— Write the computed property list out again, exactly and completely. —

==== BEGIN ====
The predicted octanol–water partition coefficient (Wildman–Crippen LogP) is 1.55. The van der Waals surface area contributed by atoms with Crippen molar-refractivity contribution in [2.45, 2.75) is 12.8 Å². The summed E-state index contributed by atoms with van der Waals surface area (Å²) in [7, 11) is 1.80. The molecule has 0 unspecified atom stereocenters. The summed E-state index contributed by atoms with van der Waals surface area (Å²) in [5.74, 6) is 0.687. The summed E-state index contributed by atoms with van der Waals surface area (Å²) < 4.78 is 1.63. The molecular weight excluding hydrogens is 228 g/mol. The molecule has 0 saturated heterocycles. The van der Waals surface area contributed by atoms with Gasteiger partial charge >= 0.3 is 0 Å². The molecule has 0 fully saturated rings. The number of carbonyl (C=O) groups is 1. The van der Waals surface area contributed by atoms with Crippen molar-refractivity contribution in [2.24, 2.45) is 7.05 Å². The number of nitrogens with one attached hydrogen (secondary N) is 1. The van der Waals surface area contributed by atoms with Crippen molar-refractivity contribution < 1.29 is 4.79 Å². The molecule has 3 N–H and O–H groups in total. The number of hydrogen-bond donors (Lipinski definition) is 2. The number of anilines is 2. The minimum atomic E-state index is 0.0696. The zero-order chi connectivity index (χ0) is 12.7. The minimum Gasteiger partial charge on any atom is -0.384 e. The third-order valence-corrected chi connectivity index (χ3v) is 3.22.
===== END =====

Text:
The predicted octanol–water partition coefficient (Wildman–Crippen LogP) is 1.55. The van der Waals surface area contributed by atoms with Crippen molar-refractivity contribution in [2.45, 2.75) is 12.8 Å². The summed E-state index contributed by atoms with van der Waals surface area (Å²) in [7, 11) is 1.80. The molecule has 0 unspecified atom stereocenters. The summed E-state index contributed by atoms with van der Waals surface area (Å²) in [5.74, 6) is 0.687. The summed E-state index contributed by atoms with van der Waals surface area (Å²) < 4.78 is 1.63. The molecular weight excluding hydrogens is 228 g/mol. The molecule has 0 saturated heterocycles. The van der Waals surface area contributed by atoms with Gasteiger partial charge >= 0.3 is 0 Å². The molecule has 0 fully saturated rings. The number of carbonyl (C=O) groups is 1. The van der Waals surface area contributed by atoms with Crippen molar-refractivity contribution in [2.24, 2.45) is 7.05 Å². The number of nitrogens with one attached hydrogen (secondary N) is 1. The van der Waals surface area contributed by atoms with Crippen molar-refractivity contribution < 1.29 is 4.79 Å². The molecule has 3 N–H and O–H groups in total. The number of hydrogen-bond donors (Lipinski definition) is 2. The number of anilines is 2. The minimum atomic E-state index is 0.0696. The zero-order chi connectivity index (χ0) is 12.7. The minimum Gasteiger partial charge on any atom is -0.384 e. The third-order valence-corrected chi connectivity index (χ3v) is 3.22.